Lecture1-Dr.Naif Al-Mutawa

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Chapter 1 - Introduction to Psychology
Date: 20/1/2013

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Lecture1-Dr.Naif Al-Mutawa

  1. 1. Chapter 1The Nature of Psychology Use with Atkinson & Hilgard’s Introduction to Psychology 15th edition Nolen-Hoeksema, Fredrickson, Loftus, Wagenaar ISBN 9781844807284 © 2009 Cengage Learning
  2. 2. The Nature of psychology• Psychology – Can be defined as the scientific study of behavior and mental processes• Psychology is very broad in its scope – Topics include face recognition, social judgements, memory, obesity, violence and many more Use with Atkinson & Hilgard’s Introduction to Psychology 15th edition Nolen-Hoeksema, Fredrickson, Loftus, Wagenaar ISBN 9781844807284 © 2009 Cengage Learning
  3. 3. The Historical Origins of Psychology• The roots of psychology date back to 4th & 5th centuries BC and the great philosophers of ancient Greece• Nature-nurture debate – One of the earliest debates focused on whether human capabilities are inborn (nature) or acquired through experience (nurture) – Most psychologists these days take an integrated approach and look at how nature and nurture combine to shape human psychology Use with Atkinson & Hilgard’s Introduction to Psychology 15th edition Nolen-Hoeksema, Fredrickson, Loftus, Wagenaar ISBN 9781844807284 © 2009 Cengage Learning
  4. 4. The Historical Origins of Psychology• Scientific psychology – The idea that the mind and behavior could be the subject of scientific study developed in the late 19th Century• Early “schools” of psychology included: – Structuralism - analysis of mental structures – Functionalism - study of mental adaptation – behaviorism - conditioning shapes behavior – Gestalt psychology - experience shapes perception – Psychoanalysis - unconscious shapes personality Use with Atkinson & Hilgard’s Introduction to Psychology 15th edition Nolen-Hoeksema, Fredrickson, Loftus, Wagenaar ISBN 9781844807284 © 2009 Cengage Learning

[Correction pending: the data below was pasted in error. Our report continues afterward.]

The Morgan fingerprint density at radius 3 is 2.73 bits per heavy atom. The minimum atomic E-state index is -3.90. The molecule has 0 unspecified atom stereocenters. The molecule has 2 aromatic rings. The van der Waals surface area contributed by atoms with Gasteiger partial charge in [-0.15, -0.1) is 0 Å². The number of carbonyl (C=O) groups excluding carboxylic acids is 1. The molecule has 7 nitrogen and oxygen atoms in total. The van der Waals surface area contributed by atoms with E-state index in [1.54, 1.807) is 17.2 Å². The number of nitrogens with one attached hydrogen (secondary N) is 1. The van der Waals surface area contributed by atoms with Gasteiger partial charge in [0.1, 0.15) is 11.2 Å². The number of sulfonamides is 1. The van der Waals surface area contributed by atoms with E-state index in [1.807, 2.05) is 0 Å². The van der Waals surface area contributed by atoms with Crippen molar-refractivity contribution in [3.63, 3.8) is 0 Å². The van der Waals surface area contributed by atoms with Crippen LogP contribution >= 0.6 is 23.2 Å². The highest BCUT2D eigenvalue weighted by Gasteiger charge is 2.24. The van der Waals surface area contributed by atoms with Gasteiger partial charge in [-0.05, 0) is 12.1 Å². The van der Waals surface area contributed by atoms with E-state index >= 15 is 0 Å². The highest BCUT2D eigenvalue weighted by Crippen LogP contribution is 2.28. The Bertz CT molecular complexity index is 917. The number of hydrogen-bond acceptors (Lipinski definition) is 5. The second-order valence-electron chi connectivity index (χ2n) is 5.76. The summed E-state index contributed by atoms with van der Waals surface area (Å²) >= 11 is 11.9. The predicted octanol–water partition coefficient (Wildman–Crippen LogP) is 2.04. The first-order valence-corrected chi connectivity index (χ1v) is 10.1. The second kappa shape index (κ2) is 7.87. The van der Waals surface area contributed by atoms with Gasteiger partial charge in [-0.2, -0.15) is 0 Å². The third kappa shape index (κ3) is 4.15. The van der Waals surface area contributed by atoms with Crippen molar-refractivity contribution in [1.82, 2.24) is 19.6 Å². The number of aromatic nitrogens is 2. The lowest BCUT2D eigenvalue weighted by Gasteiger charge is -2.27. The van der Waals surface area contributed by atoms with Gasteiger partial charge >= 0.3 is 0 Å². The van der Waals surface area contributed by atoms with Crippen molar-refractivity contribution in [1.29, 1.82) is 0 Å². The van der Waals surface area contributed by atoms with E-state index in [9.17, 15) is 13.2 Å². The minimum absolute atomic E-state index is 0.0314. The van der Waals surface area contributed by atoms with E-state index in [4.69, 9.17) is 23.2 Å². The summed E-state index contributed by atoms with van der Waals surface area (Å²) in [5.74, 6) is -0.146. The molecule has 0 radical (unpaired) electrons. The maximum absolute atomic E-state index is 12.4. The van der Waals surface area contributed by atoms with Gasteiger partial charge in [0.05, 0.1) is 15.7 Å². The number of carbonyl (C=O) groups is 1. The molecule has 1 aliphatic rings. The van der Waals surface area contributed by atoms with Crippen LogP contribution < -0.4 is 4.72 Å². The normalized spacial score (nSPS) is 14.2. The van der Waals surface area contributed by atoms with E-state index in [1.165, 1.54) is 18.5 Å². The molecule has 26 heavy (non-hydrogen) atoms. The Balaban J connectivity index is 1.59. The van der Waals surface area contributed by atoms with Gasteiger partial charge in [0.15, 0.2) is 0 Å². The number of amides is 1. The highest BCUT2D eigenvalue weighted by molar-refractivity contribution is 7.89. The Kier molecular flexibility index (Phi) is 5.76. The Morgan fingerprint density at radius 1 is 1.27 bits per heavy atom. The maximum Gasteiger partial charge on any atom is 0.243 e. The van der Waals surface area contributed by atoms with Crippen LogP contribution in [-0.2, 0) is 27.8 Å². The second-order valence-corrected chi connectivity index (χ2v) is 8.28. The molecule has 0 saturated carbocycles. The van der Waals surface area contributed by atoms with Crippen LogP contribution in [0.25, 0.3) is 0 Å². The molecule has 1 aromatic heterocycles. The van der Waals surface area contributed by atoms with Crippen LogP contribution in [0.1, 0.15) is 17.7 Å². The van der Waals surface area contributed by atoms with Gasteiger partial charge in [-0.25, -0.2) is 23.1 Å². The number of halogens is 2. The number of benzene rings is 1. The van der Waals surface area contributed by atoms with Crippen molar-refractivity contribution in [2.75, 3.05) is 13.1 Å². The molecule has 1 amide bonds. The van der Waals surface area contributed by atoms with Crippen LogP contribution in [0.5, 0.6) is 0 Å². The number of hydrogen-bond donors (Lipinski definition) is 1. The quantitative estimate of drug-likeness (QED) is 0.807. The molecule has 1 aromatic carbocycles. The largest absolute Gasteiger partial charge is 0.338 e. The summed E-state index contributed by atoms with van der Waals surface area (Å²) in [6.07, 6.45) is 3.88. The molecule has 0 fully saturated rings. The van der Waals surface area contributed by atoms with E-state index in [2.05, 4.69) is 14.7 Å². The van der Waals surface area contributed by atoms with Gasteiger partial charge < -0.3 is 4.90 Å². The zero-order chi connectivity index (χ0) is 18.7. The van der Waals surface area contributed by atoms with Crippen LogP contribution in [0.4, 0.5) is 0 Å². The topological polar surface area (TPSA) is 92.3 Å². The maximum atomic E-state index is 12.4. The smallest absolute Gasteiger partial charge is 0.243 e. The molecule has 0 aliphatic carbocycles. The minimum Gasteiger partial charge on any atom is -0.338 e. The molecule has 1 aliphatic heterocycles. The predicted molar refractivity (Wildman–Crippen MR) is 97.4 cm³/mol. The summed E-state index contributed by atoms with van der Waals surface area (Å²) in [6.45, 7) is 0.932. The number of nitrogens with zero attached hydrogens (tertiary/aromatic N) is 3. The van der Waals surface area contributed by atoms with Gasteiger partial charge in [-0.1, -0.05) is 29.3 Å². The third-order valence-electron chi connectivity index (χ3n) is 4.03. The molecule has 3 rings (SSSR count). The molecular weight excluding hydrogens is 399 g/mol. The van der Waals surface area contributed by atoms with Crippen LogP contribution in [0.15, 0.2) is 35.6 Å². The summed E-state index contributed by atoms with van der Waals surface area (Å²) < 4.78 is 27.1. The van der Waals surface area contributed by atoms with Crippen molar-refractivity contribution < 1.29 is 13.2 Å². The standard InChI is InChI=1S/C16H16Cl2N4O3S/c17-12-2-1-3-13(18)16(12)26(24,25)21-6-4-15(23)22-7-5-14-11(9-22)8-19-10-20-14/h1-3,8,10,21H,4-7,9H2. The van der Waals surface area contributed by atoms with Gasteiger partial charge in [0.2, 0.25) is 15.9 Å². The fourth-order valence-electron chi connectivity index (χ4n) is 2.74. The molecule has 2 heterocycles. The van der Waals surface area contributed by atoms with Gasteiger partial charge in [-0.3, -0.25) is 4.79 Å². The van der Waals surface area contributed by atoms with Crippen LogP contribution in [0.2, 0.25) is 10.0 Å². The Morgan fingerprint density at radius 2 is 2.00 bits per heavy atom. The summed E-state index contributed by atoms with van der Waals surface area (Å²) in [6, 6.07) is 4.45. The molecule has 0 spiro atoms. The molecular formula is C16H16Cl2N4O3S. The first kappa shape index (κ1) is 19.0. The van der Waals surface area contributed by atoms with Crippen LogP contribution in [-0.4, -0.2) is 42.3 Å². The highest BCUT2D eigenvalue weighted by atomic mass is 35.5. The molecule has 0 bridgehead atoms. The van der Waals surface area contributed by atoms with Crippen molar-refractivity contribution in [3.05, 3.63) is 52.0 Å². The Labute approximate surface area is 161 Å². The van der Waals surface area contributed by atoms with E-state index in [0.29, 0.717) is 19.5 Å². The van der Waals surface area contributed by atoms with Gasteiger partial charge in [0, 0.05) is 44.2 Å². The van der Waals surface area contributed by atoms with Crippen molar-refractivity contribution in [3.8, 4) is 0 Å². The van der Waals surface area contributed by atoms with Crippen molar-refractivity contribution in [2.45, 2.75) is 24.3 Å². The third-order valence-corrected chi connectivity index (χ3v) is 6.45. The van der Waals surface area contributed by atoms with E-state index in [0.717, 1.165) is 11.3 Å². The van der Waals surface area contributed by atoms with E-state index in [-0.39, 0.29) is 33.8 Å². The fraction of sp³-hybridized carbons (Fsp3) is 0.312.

5. 5. The Historical Origins of Psychology• 20th C Developments – Information-processing models - study of humans as processors of information – Psycholinguistics - study of mental structures associated with language – Neuropsychology - study of relationship between neurological events and mental processes Use with Atkinson & Hilgard’s Introduction to Psychology 15th edition Nolen-Hoeksema, Fredrickson, Loftus, Wagenaar ISBN 9781844807284 © 2009 Cengage Learning
  6. 6. Contemporary Psychological Perspectives Use with Atkinson & Hilgard’s Introduction to Psychology 15th edition Nolen-Hoeksema, Fredrickson, Loftus, Wagenaar ISBN 9781844807284 © 2009 Cengage Learning
  7. 7. Contemporary Psychological Perspectives• Biological perspective – Seeks to understand the relationship between behavior and neurobiological processes• behavioral perspective – Regards nearly all behavior as the result of conditioning and reinforcement Use with Atkinson & Hilgard’s Introduction to Psychology 15th edition Nolen-Hoeksema, Fredrickson, Loftus, Wagenaar ISBN 9781844807284 © 2009 Cengage Learning
  8. 8. Contemporary Psychological Perspectives• Cognitive Perspective – behavior understood by study of mental processes including perceiving, remembering, reasoning, deciding and problem solving• Psychoanalytic Perspective – behavior is the result of unconscious processes, including desires, fears and beliefs Use with Atkinson & Hilgard’s Introduction to Psychology 15th edition Nolen-Hoeksema, Fredrickson, Loftus, Wagenaar ISBN 9781844807284 © 2009 Cengage Learning
  9. 9. Contemporary Psychological Perspectives• Subjectivist perspective – behavior is understood in relation to people’s subjective experience and construction of the world around them• Relationships between psychological and biological perspectives – Biological perspective differs from these other perspectives in that its principles are partly drawn from biology Use with Atkinson & Hilgard’s Introduction to Psychology 15th edition Nolen-Hoeksema, Fredrickson, Loftus, Wagenaar ISBN 9781844807284 © 2009 Cengage Learning